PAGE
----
Thursday 69 77 86 74

Friday 76 86 86 80

Saturday 1 1 29 4


*The index number for each institution for each day of
the week is the percentage that the number of student-
station-periods used that day is of the highest number
of student-station-periods used in that institution for
any day of the week.









Figure II

AVERAGE NUMBER OF PERIODS RCOMS AND STUDENT STATIONS
WERE USED PER DAY

All Types of Space

Fall 1958


University of
Florida


IT W TF S

Days of the Week


Florida State
University


TW TF S


Florida A & M
University


3

2 ...... ..... ................
2

1...

0 TW
M T W T F S


Rooms


................... Student Stations


Entire
System


Hours

of
ro
the

Day







TABLE IX
AVERAGE NUMBER OF PERIODS ROOMS AND STUDENT STATIONS
WERE USED PER WEEK
By the Capacity of the Rooms and By Institution
All Types of Instructional Space
Fall 1958


University Florida State Florida A & M
of Florida University University Entire System
Student Student Student Student
Room Station Room Station Room Station Room Station

1-10 12.5 8.8 4.0 4.1 13.8 15.2 12.7 11.8

11-20 16.8 12.4 12.2 9.6 11.1 7.0 14.2 10.5

21-30 21.2 14.5 19.3 13.6 13.6 8.0 19.5 13.3

31-40 26.4 16.7 20.7 13.3 18.9 11.3 22.7 14.4

41-50 26.3 17.0 23.7 13.3 18.6 10.7 24.4 15.0

51-60 26.6 15.0 28.1 17.8 18.7 9.8 25.6 14.8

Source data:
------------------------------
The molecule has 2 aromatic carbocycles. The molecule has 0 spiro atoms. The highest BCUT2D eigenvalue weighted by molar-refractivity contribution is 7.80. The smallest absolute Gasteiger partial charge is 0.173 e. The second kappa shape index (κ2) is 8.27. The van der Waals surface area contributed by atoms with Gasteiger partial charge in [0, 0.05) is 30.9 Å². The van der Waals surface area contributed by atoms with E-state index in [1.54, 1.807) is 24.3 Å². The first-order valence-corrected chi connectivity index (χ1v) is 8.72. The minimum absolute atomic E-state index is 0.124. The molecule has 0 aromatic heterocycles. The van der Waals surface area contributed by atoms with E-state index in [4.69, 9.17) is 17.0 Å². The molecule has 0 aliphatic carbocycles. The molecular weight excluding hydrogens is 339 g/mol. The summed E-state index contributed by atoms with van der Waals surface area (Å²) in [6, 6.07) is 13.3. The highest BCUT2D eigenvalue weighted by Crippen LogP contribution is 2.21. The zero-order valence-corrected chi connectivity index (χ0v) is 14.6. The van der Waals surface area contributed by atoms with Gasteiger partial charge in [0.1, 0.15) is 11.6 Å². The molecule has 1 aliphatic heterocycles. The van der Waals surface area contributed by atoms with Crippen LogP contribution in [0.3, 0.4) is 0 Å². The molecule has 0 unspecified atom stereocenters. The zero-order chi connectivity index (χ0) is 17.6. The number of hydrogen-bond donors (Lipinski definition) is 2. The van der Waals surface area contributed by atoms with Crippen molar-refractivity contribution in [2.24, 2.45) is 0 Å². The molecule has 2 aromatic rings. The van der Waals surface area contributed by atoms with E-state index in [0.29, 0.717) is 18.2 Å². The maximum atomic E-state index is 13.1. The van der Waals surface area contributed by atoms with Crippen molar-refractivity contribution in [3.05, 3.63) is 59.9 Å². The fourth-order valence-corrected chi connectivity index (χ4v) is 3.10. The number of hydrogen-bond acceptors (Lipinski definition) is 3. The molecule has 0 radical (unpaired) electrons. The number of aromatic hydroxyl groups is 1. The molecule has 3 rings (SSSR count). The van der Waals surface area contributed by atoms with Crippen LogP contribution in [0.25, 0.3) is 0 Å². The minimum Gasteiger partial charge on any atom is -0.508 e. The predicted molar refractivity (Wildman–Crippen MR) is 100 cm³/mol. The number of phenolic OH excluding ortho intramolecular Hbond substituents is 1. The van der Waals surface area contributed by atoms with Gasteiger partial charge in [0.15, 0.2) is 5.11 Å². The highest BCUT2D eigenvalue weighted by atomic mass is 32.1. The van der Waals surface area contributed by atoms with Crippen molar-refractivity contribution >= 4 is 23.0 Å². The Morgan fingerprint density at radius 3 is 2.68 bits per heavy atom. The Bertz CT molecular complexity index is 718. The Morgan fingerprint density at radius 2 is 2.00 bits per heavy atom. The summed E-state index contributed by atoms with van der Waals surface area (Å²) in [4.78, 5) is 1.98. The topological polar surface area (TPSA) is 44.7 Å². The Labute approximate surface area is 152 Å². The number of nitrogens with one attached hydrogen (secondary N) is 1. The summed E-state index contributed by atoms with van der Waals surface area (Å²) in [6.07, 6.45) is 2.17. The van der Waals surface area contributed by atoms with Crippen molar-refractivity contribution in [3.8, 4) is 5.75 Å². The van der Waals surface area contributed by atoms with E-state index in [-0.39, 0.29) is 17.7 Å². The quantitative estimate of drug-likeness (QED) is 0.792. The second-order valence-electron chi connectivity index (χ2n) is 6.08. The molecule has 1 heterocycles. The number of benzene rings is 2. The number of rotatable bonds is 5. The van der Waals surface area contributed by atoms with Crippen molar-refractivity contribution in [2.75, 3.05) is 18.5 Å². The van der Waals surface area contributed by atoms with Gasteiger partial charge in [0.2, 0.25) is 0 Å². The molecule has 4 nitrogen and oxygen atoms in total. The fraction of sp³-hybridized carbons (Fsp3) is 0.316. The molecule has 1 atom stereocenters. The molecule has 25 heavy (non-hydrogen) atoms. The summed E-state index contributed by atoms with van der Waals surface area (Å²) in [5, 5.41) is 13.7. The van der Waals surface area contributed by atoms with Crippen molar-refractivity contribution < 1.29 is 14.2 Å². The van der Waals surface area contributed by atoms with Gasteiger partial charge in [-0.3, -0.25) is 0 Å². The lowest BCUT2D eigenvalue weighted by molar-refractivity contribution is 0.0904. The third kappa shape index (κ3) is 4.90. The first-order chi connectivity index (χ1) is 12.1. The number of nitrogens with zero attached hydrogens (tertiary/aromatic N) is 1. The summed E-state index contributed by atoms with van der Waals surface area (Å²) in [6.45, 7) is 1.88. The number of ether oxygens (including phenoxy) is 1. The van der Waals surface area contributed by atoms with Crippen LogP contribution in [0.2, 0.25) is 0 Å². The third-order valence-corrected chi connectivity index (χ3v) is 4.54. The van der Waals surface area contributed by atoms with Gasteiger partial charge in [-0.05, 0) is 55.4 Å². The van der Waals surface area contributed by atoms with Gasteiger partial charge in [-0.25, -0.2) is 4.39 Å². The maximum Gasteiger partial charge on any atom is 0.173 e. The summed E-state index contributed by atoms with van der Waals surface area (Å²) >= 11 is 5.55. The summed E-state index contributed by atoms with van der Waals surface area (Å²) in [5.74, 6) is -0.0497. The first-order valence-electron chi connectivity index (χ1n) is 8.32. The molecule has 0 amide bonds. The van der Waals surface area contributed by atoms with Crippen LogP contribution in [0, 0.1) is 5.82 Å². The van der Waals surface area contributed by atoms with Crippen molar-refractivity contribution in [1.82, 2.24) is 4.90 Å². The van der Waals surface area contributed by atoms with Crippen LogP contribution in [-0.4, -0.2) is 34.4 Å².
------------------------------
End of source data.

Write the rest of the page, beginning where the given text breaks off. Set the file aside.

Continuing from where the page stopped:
61-80 31-3 18.0 27.4 12.8 25.2 11.0 24.8 14.2

81-100 16.5 7.4 30.0 12.1 4.0 1.9 18.6 8.0

101-150 19.3 9.3 25.0 20.0 17.4 5.0 18.8 8.2

151-250 14.0 8.2 18.5 10.7 23.0 13.1 24.5 10.5

250 + 28.7 13.5 13.0 22.4 13.5

All 22.6 14.8 19.7 13.2 15.8 9.2 20.3 13.3









TABLE X


PERCENTAGE OF STUDENT STATIONS ACTUALLY USED
DURING PERIODS i XCj ,S ERE ASSIGNED

By Tiype or' Instriuccional Space ar: Ly institution

Fall 1958


General Teaching Teaching All Types
anstruc-
Class- Seminar Labora- Auditor- istruc-
rooms Rooms stories ium tonal
Space


University of Florida 62% 54% 77% 53% 65%


Florida State University 60 52 69 60 62


Florida A & M University 51 16 59 43 52



Entire System 61 51 73 54 62











rooms were in use an average of 65% of the stations were occupied. Similar

data by type of instructional space are shown for each of the institutions.


Closely related data are shown in Table XI which reports, for the system as

a whole, the relationship between (1) the number of class meetings* per week

for each size of class group and (2) the capacity of the rooms in which the

classes met.


The figure 619 which has been underscored in the table reports the fact